Universally as familiar in Nepal as the rari, the soft woven wool pakhi is indispensable in the colder regions. The Pakhi, softer than the rari in its construction, is woven in the northern part of Nepal. It is used as an outer covering as well as the base material for clothing items like the ghala, namja, panki, and kiri. The pakhi is worn and woven mainly in the Himalayan foot-hills. Its warmth protects the body from the biting cold and winds of the region. It is woven using primitive techniques. Though softer than the rari it does not compare with the woollen suiting imported from abroad, resulting in a decline in its usage.
PROCESS & TECHNIQUE
The wool is obtained from the mature ram (luk); its shearing is enough for four meters of pakhi, in a width of nine inches. The wool is sheared with a sharp knife (chupi). It is first washed in cold water and then dried in the sun. Before weaving, the wool is often dyed either black or red. It is broken into soft fur and the yarn is hand spun. Forty to fifty parallel yarn strands are stretched across two wooden poles on the loom (tan) at one time. Thick yarn strands are then stretched in a net-like form at right angles to the thin yarn strands.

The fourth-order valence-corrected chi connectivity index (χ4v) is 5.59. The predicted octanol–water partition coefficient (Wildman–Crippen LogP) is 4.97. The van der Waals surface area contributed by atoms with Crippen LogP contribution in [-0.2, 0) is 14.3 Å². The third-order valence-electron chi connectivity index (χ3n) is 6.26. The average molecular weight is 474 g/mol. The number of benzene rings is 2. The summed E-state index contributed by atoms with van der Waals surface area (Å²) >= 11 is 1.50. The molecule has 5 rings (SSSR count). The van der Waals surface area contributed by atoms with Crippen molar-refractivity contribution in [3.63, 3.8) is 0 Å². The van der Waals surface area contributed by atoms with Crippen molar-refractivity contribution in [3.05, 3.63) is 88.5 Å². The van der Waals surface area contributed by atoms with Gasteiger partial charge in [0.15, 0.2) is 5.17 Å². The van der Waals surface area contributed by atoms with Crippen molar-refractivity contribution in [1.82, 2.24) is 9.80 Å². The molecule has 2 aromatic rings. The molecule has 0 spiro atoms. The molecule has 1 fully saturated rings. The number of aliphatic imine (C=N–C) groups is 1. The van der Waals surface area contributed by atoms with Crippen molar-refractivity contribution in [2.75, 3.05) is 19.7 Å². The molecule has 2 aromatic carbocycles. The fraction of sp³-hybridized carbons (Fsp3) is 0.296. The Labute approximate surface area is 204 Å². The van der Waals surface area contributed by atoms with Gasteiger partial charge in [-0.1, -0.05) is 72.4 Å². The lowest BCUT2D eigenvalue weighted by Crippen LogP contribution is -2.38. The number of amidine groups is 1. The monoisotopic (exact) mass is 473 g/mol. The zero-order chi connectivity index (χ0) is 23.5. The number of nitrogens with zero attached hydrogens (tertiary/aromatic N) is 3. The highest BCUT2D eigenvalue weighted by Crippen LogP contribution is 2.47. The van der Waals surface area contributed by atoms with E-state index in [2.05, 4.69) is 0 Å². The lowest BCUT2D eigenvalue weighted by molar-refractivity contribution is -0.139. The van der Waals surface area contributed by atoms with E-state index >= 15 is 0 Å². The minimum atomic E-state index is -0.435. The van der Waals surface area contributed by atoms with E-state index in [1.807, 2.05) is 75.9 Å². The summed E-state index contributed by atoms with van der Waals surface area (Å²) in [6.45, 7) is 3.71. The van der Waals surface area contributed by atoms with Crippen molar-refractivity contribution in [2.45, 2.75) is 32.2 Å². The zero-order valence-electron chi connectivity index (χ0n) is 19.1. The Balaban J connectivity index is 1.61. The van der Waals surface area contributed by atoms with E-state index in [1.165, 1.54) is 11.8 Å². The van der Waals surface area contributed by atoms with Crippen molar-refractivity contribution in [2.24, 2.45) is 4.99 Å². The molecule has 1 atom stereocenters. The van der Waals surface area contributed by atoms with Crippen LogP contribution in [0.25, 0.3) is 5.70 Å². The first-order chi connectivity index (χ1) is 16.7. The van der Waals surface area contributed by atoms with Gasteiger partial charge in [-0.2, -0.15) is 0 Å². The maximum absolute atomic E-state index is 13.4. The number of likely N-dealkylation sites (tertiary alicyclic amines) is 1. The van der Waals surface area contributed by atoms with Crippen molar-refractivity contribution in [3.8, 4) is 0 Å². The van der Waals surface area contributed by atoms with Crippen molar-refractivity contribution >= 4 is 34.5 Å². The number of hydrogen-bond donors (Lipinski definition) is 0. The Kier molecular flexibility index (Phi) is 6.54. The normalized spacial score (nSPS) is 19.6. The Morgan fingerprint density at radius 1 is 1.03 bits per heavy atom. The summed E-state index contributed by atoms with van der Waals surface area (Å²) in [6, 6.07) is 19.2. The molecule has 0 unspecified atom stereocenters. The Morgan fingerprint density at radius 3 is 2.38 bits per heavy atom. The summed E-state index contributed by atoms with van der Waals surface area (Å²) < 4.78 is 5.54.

When the weaving of the pakhi is completed, it is dipped into a copper basin containing lukewarm water and vigorously stamped on. It is then dried in the sun. Various pieces of the pakhi are then sewn – it is now ready for use. On an average, about 20m of pakhi can be woven in a week.